by Noël Coward
Dublin: Gate Theatre
July 14th to August 5th, 2009
Written as a patently self-serving vehicle for the aging Noël Coward, Present Laughter at the Gate looks tailor-fit to its star, Stephen Brennan. Brennan has played this and other roles like it before, evinced by the use of publicity stills from actual Gate productions as part of the decor, but he seems to truly inhabit this part at this point in his life. His performance the not-too-gracefully-aging Garry Essendine, star of the English stage surrounded by a dedicated entourage of ‘satellites’ is truly is gravitational. An early scene with a bit of business about Garry’s vanishing hairline requires no bald cap, and gives the scene an authentic wistfulness that is at once as playful and as true as it should be. When other characters speak to Garry about age, the audience is conscious of an actor who though not old by any means (Coward was 43 when he originated the role), has as much history behind him as his character has, and also in playing the kinds of roles his character has played. Brennan doesn’t need to reach very far to find the centre of this soul, but he does so with conviction and a sense of absolute ease that belies how skillfully he is balancing the breezy with the hysterical.
Though it may be Stephen Brennan’s finest hour, the show-stealing bit comes from John Kavanagh as the bizarre playwright Roland Maule. This character is usually played as a ‘nervous young man’, and is a transparent bit of reflection on the future of theatre from Coward’s poison pen. Kavanagh, however, is a much older man, and Maule becomes something altogether more wonderfully eccentric in his hands. He delivers a completely surprising characterisation with amazing physical precision. Maule doesn’t sit in a tight little bundle grasping his satchel, he now slopes around the stage like some kind of multi-limbed insect or ungainly simian who creeps and climbs over furniture with an alarmingly not-quite-human comic menace that is a wonder to behold. Kavanagh’s first scene with Brennan is the best, as he seems initially to pratfall onto a couch (ho-hum), but then this bit of decor becomes the stage upon which an extraordinary scene of physical comedy unfolds as he stretches and twists in what might as easily be extreme pain as an attempt to get comfortable. Later on there is also a wonderful bit of inappropriate movement as he invades Garry’s space by crawling onto a chair in an insistent, almost carnal way, and Kavanagh is completely hilarious and admirably in control of exactly when to stop short of crossing the line.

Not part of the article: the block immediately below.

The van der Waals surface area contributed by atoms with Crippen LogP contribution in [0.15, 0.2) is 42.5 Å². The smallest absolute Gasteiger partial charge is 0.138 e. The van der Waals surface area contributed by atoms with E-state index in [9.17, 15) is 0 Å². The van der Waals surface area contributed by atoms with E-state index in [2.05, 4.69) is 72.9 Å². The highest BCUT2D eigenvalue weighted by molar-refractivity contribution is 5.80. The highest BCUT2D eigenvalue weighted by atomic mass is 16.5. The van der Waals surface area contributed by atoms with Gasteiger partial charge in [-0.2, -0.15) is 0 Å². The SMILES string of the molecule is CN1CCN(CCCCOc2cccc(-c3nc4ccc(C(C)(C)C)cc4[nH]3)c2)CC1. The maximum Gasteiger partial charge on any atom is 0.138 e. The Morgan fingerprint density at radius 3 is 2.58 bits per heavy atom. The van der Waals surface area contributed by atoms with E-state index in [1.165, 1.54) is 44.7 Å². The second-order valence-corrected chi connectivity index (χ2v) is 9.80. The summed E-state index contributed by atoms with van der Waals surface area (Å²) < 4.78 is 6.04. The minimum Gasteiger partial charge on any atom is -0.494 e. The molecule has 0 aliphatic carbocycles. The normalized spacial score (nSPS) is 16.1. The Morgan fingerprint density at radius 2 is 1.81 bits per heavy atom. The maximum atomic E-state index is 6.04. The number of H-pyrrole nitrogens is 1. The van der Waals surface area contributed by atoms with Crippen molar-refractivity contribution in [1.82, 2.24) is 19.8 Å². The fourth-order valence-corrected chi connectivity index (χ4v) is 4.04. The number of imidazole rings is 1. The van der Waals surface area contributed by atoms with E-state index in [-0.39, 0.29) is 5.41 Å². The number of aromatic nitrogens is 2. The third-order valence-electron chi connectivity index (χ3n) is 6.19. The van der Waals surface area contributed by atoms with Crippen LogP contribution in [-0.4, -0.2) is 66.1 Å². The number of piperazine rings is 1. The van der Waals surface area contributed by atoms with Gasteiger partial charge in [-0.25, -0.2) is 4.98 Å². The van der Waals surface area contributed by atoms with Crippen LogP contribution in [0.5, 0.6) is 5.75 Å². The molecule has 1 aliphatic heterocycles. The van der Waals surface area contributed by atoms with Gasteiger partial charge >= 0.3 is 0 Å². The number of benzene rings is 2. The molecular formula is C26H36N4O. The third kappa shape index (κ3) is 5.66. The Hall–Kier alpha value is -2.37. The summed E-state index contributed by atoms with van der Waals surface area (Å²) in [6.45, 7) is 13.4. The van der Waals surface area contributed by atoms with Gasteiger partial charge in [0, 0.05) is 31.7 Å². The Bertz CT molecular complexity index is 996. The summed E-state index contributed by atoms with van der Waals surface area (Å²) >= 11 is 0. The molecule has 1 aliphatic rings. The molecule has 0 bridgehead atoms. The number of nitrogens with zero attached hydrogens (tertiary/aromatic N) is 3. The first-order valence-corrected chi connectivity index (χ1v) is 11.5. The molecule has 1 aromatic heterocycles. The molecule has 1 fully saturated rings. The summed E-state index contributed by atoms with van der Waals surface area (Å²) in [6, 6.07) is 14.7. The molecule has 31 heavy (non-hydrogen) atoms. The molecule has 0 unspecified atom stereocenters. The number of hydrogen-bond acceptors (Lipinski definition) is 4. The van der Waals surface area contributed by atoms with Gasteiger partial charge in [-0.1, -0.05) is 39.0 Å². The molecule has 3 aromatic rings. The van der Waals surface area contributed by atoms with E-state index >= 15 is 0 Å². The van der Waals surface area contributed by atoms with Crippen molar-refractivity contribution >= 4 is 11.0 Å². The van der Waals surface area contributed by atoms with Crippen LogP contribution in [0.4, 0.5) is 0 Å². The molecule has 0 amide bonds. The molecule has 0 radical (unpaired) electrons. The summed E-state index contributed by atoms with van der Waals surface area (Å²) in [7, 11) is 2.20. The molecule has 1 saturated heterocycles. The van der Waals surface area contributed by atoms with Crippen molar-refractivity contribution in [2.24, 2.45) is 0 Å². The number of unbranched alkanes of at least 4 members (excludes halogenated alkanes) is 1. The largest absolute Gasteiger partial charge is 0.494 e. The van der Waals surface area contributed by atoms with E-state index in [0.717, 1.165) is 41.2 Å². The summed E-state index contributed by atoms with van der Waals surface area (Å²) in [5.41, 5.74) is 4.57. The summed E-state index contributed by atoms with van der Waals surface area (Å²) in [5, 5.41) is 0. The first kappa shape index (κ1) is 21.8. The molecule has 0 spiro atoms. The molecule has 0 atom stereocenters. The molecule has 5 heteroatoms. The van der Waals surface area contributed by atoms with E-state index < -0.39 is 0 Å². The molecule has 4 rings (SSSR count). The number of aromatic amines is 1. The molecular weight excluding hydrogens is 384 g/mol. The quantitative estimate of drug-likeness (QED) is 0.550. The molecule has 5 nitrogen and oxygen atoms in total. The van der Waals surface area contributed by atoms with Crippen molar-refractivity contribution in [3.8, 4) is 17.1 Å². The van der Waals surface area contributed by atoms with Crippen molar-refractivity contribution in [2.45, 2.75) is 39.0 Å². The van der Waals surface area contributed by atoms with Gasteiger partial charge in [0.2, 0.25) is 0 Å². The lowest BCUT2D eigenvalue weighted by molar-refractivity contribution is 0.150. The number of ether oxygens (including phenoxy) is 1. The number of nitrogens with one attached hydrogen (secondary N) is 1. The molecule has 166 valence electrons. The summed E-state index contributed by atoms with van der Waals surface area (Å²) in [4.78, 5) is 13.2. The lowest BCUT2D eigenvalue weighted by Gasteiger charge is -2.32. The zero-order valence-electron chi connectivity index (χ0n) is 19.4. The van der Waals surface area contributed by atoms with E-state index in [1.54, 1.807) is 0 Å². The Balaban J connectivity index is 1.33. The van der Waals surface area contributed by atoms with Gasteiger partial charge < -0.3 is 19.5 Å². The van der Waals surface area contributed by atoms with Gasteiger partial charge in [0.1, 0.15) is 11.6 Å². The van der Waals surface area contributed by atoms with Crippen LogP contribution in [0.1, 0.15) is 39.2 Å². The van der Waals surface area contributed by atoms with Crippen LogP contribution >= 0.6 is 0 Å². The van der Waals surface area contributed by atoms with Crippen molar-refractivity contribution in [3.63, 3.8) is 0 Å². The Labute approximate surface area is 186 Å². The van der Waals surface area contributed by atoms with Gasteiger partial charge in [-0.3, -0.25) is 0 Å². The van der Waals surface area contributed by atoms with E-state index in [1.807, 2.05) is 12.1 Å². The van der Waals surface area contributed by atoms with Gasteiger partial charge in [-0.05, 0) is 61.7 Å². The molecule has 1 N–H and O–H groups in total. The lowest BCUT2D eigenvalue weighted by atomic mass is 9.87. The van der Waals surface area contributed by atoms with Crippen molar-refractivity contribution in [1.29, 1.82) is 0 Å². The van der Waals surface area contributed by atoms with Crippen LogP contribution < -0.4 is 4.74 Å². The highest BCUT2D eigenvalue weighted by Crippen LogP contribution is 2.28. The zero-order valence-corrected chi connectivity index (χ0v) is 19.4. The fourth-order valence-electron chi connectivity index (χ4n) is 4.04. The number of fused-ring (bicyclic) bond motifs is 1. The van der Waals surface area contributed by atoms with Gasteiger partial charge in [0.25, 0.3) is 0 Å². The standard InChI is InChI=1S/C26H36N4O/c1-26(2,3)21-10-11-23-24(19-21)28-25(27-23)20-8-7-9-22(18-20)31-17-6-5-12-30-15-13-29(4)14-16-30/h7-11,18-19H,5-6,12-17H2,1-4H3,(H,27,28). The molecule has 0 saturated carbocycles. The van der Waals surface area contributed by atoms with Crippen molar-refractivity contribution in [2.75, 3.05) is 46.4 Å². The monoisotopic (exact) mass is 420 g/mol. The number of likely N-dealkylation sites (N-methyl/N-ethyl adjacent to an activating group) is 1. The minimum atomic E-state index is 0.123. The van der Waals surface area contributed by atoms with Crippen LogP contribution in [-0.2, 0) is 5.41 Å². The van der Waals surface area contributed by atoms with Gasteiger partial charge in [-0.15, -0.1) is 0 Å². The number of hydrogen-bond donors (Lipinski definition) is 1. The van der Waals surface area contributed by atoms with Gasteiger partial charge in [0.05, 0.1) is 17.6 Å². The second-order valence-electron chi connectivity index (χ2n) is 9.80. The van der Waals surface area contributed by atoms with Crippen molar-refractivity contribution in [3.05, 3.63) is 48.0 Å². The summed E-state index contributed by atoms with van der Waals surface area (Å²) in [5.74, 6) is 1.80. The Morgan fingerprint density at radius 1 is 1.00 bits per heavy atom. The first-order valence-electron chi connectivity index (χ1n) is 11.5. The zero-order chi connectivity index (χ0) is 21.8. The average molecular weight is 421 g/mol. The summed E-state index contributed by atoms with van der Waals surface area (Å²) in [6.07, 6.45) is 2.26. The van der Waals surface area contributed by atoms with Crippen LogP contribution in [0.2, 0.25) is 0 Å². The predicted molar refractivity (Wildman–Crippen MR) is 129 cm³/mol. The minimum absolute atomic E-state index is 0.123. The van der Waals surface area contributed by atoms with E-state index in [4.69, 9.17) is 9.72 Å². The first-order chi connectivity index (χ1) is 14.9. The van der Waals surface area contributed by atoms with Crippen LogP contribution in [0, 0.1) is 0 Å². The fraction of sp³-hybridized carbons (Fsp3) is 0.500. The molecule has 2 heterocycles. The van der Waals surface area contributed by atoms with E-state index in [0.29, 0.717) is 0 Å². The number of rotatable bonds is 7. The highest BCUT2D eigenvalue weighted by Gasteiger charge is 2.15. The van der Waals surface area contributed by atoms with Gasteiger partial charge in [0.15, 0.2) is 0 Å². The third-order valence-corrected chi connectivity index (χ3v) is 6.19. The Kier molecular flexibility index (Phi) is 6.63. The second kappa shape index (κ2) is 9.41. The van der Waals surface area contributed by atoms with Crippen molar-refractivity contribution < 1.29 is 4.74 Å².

Equally marvellous are Paris Jefferson as Garry’s ex-wife Liz Essendine and Fiona Bell as much-devoted secretary Monica Reed. Again there is palpable precision in every movement, gesture, and vocal inflection here, and Bell is able to give Monica an air of dedicated professional love without succumbing to the cliche of wistfulness. Likewise Jefferson is able to communicate a sense of fierce determination and absolute love without betraying a hint of weak-kneed regret. The play’s early scenes in which Brennan, Bell, Reed, and also Barbara Brennan as the bizarre housekeeper Miss Erikson, Dermot Magennis as Garry’s valet Fred, and Jade Yourell as Daphne, the young lady who has spent the night under Garry’s roof, are brilliantly handled, featuring excellent movement and blocking structured around performances of such snap and vigour that you are completely drawn into this world before you have time to engage your critical faculties.
The action and the sense of delight slows down with the arrival of manager/producers Henry (Michael James Ford) and Morris (Peter Gaynor), and the eventual appearance of Henry’s arachnid wife Joanna (Fiona O’Shaughnessy). These characters aren’t particularly rich in themselves and the performances, though effective, can’t really enliven where the script begins to sag around their rather predictable machinations. Though the final scene encounter between Jefferson and O’Shaughnessy has a marvellous icy violence to it, the distended ‘seduction’ between O’Shaughnessey and Brennan is really much less interesting. Luckily in most scenes there are always at least one or two other ‘satellites’ in there to keep things lively and fun.
Any summer production at the Gate based on well-worn theatre directed by Alan Stanford promises a certain type of experience. At worst, this can be workmanlike, but here, with such a stellar performance at its heart, and one backed by some absolutely brilliant supporting turns, it delivers silky-smooth entertainment, nearly note-perfect storytelling, and as many laughs as you would want from exactly this kind of offering. The play itself drags a little here and there, and the constant in-jokey references to theatres and theatrical people is avowedly self-indulgent, but it’s a very deliberate and direct lampoon of itself that disarms if done well, as it is here. Minor quibbles aside, Present Laughter at the Gate is absolutely delightful, a slick, witty summer entertainment that does not need to beg for one’s indulgence to enjoy – it has the quality of genuine levity that earns its laughter.